- 9 of the top 10 most expensive states for electricity were blue states.
- On average, blue states pay 37% more than red states for electricity.
- 59% of people are dissatisfied with the current state of utility costs in their community.
- 81% feel that the local government should be doing more to control the cost of utilities.
Who Gets a Raw Deal on Energy
Energy prices have been on the rise for many reasons. On top of the impacts of inflation and the war in Ukraine on Americans’ monthly utility bills, extreme weather has strained the nation’s power grids. But in which states are residents suffering the steepest financial consequences, and what are their political leanings? Are they voting for change?
We recently collected electricity cost and usage data from the U.S. Energy Information Administration (EIA) and factored in the politics of each state. We also surveyed more than 1,000 Americans about their views on utility costs and if it impacts their vote come election time. Let’s find out if there are any correlations.
Republicans Are Red, Democrats Are Blue…
First, we determined which states were red (Republican) and blue (Democrat), and gathered the most recently available monthly energy costs for each. Let’s see if residents’ political affiliations might have any connection to their energy bills.
In November 2022, Hawaii residents spent the most money powering their homes. With a cost of 44 cents per kilowatt-hour (kWh), this blue state ended up with the highest monthly bills of any other state, on average. But this likely didn’t have anything to do with the fact that the state’s voters lean Democrat; Hawaii has to import oil from the mainland, which makes it more expensive than it is in other states.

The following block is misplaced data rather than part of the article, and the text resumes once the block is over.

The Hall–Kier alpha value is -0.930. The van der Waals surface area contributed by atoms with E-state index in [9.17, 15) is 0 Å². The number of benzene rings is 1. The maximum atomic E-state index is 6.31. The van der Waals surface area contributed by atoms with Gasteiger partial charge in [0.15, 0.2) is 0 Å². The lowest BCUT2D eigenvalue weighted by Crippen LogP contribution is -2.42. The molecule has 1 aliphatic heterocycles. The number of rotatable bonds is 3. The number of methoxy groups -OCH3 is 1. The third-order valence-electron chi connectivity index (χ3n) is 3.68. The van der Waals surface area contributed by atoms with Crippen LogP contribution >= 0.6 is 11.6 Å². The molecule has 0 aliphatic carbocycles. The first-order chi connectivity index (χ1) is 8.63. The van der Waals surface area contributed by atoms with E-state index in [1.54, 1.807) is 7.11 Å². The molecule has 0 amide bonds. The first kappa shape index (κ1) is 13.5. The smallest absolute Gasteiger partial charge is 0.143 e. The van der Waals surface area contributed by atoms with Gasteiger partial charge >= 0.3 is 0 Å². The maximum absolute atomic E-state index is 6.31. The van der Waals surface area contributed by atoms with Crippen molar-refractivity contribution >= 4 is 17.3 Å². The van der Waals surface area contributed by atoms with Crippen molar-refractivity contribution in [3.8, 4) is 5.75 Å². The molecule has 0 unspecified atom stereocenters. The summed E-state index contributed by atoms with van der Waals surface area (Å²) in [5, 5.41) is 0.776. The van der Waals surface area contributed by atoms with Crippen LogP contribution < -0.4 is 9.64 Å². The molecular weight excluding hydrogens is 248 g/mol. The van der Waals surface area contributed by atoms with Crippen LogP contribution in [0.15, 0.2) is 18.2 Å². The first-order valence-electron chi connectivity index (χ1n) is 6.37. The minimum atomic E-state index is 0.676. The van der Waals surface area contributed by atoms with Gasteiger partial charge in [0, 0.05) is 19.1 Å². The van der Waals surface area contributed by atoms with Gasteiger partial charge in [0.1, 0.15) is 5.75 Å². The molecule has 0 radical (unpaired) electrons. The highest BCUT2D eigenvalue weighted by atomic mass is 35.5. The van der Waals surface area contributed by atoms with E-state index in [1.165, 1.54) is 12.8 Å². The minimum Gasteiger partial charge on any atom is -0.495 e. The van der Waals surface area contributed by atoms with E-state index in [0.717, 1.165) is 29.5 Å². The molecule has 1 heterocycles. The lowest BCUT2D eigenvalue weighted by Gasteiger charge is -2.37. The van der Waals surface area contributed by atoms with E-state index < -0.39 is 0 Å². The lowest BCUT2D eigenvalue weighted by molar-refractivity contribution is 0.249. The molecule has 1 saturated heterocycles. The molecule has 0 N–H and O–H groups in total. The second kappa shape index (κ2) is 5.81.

Electricity was far more affordable in the northwest corner of the U.S., where residents of Idaho (red) and Washington (blue) both enjoyed a low cost of just 10 cents per kWh, allowing for the cheapest monthly bills of all. But of the 25 states with the lowest electricity prices, only six were blue:
- New Mexico
There was a similar pattern among the 25 states with the highest prices. The list only included six red states:
This reflects our finding that, on average, blue states pay 37% more than red states for electricity. Why might that be?
Putting a Price on Politics
With how expensive energy is lately for U.S. households, are Americans voting for change? Let’s see how they’re prioritizing lowering their utility costs and whether they consider it during election time.
Our survey findings track with recent news about Americans struggling to afford their energy bills. The majority of those we surveyed (59%) said they’re dissatisfied with their utility costs, especially that of electricity (74%). And even though most of the states with the lowest electricity bills were red, Republicans were somewhat more likely to express dissatisfaction with utility costs than Democrats: 65% compared to 57%.
But both parties were somewhat aligned on what to do about the issue. Overall, 81% said their local government should do more to control utility costs. Only slightly fewer Republicans shared this sentiment (75%) than Democrats (88%). In addition, 30% of all respondents said they were “very” to “extremely likely” to vote for a political party or candidate promising lower utility prices. Nearly as many Democrats said so (30%) as Republicans (35%).